The letter, now known as Exhibit 2 because it is expected to be used in the New York court case, voiced the shared concerns of Emirates Team New Zealand, Luna Rossa, Mascalzone Latino, United Internet Team Germany, Areva Challenge, Victory Challenge and BMW Oracle Racing. Mascalzone boss Vincenzo Onorato has since taken a further step. With two weeks to the court hearing, his team Mascalzone Latino and the Reale Yacht Club Canottieri Savoia submitted an amicus curiae brief to bring their views to the attention of the New York Supreme Court.
Mascalzone's general counsel, Alessandra Pandarese commented: "It is unfortunate that the America's Cup is in court once again, but no one, especially the Defender, can be surprised that this has happened. The Protocol, promulgated by SNG with Club Náutico Español has essentially eliminated the role of the Challenger. In so doing, the Protocol contravenes the core terms of the Deed of Gift that created the America's Cup, which provides that the Cup shall be ‘a perpetual Challenge Cup'."
To date, Bertarelli has refused to submit to mediation, but instead has sought to win over public opinion and the media with a charm offensive, making personal appearances in New York and on the west coast of the States. There is no doubt, in person he is a charming individual and it is hard not to take a liking to the man. But the weight of public opinion remains against him. He blames Ellison and Coutts for painting such a villainous picture of his behaviour. "They are painting us as the evil empire," said Bertarelli, who argues that the Americans are the real culprits. "I think these are two greedy individuals. They say I am trying to hold on to the America's Cup forever. In 10 years, I hope I am not a part of it anymore."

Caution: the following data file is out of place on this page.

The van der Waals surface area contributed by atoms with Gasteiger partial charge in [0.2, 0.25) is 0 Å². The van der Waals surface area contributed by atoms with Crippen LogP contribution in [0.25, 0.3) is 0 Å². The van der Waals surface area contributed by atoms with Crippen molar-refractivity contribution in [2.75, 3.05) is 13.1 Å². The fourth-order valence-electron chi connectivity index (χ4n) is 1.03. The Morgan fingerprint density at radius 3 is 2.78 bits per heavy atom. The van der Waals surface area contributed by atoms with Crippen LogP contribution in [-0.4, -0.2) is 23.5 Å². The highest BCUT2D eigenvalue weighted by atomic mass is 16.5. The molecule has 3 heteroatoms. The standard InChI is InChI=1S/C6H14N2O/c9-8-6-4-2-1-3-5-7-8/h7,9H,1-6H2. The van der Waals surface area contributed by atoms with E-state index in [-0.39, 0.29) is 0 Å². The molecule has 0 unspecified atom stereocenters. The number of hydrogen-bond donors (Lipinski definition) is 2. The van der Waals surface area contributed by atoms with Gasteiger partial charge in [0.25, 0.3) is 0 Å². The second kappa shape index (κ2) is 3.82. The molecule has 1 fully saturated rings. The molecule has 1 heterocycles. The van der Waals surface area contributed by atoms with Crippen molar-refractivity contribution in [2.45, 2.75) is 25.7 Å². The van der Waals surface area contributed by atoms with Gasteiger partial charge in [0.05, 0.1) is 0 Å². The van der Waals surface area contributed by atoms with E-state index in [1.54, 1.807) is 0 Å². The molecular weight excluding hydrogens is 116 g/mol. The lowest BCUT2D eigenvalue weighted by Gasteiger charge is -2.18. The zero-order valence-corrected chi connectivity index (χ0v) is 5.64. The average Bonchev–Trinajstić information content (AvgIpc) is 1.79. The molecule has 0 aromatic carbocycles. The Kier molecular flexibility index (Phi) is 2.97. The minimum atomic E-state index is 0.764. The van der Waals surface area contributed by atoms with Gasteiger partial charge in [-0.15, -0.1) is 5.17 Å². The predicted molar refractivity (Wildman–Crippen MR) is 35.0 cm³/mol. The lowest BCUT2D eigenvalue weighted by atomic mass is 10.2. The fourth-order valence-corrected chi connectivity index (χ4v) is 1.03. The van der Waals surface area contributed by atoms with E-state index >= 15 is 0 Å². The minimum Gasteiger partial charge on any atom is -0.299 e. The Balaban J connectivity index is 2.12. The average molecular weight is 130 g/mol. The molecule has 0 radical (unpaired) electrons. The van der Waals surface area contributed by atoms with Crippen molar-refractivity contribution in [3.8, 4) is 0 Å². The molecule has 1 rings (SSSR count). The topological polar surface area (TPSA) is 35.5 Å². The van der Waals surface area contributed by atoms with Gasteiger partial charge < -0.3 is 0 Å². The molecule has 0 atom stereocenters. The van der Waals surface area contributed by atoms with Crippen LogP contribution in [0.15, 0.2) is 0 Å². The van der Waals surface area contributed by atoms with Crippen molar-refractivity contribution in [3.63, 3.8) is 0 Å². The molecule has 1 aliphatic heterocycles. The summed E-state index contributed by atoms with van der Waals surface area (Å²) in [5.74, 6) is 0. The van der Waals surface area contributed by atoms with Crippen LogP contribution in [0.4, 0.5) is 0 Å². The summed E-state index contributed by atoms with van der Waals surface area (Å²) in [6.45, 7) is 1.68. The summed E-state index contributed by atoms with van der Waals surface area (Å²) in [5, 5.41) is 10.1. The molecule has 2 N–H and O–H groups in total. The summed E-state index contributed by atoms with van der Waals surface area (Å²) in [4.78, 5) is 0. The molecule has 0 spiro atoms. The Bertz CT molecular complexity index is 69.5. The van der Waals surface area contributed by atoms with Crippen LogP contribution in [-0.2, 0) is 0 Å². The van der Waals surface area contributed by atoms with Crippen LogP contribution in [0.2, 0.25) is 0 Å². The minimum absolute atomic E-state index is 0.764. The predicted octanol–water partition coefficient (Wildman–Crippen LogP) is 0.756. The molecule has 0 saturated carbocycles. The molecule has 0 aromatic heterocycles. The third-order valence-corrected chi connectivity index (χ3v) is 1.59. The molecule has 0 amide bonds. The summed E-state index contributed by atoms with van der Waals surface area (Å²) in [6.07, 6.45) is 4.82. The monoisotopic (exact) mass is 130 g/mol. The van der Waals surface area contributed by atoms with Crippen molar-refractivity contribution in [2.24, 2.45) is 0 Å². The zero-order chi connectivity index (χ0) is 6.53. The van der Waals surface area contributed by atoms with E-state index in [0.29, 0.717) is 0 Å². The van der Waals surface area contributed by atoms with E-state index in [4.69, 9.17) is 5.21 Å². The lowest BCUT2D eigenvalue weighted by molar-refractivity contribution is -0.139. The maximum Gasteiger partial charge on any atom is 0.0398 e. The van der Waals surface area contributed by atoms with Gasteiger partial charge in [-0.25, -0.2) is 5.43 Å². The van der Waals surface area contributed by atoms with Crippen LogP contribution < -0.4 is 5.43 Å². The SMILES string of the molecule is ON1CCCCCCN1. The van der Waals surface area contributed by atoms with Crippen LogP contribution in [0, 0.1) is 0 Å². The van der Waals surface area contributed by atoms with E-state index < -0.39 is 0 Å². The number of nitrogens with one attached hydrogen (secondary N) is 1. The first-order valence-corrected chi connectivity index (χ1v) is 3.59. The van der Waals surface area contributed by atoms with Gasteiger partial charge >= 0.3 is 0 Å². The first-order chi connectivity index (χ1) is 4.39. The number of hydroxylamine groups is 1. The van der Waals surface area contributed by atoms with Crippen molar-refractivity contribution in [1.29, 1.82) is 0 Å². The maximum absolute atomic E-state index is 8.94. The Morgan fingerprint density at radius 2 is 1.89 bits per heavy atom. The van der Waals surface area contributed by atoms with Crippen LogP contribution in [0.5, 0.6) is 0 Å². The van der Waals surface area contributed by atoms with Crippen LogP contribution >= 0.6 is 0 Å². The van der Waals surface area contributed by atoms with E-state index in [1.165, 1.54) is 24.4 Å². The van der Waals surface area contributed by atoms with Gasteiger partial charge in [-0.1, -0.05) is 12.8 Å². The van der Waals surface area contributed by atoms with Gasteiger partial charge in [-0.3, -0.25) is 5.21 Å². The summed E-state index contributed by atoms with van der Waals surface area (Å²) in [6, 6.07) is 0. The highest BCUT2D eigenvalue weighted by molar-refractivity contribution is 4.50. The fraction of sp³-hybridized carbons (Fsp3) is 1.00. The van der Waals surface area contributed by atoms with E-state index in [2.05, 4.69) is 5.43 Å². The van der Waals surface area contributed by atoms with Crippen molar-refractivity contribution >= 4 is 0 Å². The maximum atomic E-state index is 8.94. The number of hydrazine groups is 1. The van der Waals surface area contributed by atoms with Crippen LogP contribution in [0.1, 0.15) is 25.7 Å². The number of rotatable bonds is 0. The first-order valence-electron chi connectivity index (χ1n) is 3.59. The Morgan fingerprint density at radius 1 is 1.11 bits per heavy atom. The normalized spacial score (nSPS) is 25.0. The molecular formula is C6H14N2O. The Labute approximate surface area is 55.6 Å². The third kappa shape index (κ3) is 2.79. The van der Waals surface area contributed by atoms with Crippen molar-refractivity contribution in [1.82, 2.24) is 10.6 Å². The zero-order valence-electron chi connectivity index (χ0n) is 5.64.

It's difficult to see how Bertarelli can pin the accusation of greed on Ellison and Coutts, when most observers would say it was Bertarelli and Alinghi's grossly one-sided Protocol that lies at the root of this dispute. It has loaded the Cup so heavily in the Defender's favour as to make the America's Cup by far the most unbalanced contest in world sport. To allow yourself as Defender to compete in a challenger series, where you could race hard against one opponent and race soft against another, thereby giving yourself the chance to influence the outcome of the series. How, in anyone's understanding of sport and fair competition, is that justifiable?